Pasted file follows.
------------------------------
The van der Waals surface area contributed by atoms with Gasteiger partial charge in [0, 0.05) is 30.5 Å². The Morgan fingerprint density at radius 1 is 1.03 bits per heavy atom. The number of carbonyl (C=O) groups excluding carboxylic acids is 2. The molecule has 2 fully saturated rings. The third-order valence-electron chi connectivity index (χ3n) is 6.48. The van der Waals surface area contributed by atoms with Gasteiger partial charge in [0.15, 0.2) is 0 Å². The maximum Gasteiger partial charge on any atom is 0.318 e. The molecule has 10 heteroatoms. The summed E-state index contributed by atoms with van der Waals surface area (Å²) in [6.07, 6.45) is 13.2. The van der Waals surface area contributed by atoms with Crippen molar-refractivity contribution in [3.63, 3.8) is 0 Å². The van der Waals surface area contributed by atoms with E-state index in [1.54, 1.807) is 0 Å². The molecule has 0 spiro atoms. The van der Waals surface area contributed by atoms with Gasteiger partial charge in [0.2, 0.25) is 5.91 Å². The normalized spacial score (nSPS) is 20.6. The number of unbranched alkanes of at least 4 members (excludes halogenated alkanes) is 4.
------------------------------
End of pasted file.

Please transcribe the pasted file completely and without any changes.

The van der Waals surface area contributed by atoms with Gasteiger partial charge in [0, 0.05) is 30.5 Å². The Morgan fingerprint density at radius 1 is 1.03 bits per heavy atom. The number of carbonyl (C=O) groups excluding carboxylic acids is 2. The molecule has 2 fully saturated rings. The third-order valence-electron chi connectivity index (χ3n) is 6.48. The van der Waals surface area contributed by atoms with Gasteiger partial charge in [0.15, 0.2) is 0 Å². The maximum Gasteiger partial charge on any atom is 0.318 e. The molecule has 10 heteroatoms. The summed E-state index contributed by atoms with van der Waals surface area (Å²) in [6.07, 6.45) is 13.2. The van der Waals surface area contributed by atoms with Crippen molar-refractivity contribution in [3.63, 3.8) is 0 Å². The van der Waals surface area contributed by atoms with E-state index in [1.54, 1.807) is 0 Å². The molecule has 0 spiro atoms. The van der Waals surface area contributed by atoms with Gasteiger partial charge in [0.2, 0.25) is 5.91 Å². The normalized spacial score (nSPS) is 20.6. The number of unbranched alkanes of at least 4 members (excludes halogenated alkanes) is 4.